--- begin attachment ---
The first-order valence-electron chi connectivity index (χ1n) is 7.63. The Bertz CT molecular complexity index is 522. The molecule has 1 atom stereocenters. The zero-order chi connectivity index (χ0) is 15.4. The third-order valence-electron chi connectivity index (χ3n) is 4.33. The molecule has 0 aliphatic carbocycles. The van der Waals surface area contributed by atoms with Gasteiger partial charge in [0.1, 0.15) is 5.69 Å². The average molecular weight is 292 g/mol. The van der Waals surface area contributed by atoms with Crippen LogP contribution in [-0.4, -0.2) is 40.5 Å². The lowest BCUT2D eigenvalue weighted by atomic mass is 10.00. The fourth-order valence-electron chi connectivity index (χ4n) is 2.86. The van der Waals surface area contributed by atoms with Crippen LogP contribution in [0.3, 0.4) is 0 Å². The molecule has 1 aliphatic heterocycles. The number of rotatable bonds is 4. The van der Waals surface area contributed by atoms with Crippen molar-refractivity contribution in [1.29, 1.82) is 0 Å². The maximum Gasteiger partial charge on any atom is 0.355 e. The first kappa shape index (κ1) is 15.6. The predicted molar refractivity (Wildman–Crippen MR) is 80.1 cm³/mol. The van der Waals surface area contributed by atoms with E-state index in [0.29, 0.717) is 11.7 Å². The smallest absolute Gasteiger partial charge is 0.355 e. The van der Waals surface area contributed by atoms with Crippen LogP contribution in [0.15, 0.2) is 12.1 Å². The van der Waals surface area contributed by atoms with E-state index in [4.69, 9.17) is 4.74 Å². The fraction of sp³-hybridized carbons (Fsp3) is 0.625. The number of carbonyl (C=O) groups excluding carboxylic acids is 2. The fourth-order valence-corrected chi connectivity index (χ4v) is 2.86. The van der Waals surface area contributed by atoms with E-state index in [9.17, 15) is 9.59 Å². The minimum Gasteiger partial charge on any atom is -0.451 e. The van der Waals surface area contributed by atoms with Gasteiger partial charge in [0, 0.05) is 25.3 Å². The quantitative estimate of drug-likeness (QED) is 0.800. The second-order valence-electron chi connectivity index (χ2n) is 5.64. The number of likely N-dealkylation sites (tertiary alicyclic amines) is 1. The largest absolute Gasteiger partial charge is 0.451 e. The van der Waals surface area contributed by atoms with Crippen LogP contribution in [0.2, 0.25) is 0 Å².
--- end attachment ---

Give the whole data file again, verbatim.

The first-order valence-electron chi connectivity index (χ1n) is 7.63. The Bertz CT molecular complexity index is 522. The molecule has 1 atom stereocenters. The zero-order chi connectivity index (χ0) is 15.4. The third-order valence-electron chi connectivity index (χ3n) is 4.33. The molecule has 0 aliphatic carbocycles. The van der Waals surface area contributed by atoms with Gasteiger partial charge in [0.1, 0.15) is 5.69 Å². The average molecular weight is 292 g/mol. The van der Waals surface area contributed by atoms with Crippen LogP contribution in [-0.4, -0.2) is 40.5 Å². The lowest BCUT2D eigenvalue weighted by atomic mass is 10.00. The fourth-order valence-electron chi connectivity index (χ4n) is 2.86. The van der Waals surface area contributed by atoms with Crippen LogP contribution in [0.3, 0.4) is 0 Å². The molecule has 1 aliphatic heterocycles. The number of rotatable bonds is 4. The van der Waals surface area contributed by atoms with Crippen molar-refractivity contribution in [1.29, 1.82) is 0 Å². The maximum Gasteiger partial charge on any atom is 0.355 e. The first kappa shape index (κ1) is 15.6. The predicted molar refractivity (Wildman–Crippen MR) is 80.1 cm³/mol. The van der Waals surface area contributed by atoms with E-state index in [0.29, 0.717) is 11.7 Å². The smallest absolute Gasteiger partial charge is 0.355 e. The van der Waals surface area contributed by atoms with Crippen LogP contribution in [0.15, 0.2) is 12.1 Å². The van der Waals surface area contributed by atoms with E-state index in [4.69, 9.17) is 4.74 Å². The fraction of sp³-hybridized carbons (Fsp3) is 0.625. The number of carbonyl (C=O) groups excluding carboxylic acids is 2. The fourth-order valence-corrected chi connectivity index (χ4v) is 2.86. The van der Waals surface area contributed by atoms with E-state index in [9.17, 15) is 9.59 Å². The minimum Gasteiger partial charge on any atom is -0.451 e. The van der Waals surface area contributed by atoms with Gasteiger partial charge in [0, 0.05) is 25.3 Å². The quantitative estimate of drug-likeness (QED) is 0.800. The second-order valence-electron chi connectivity index (χ2n) is 5.64. The number of likely N-dealkylation sites (tertiary alicyclic amines) is 1. The largest absolute Gasteiger partial charge is 0.451 e. The van der Waals surface area contributed by atoms with Crippen LogP contribution in [0.2, 0.25) is 0 Å².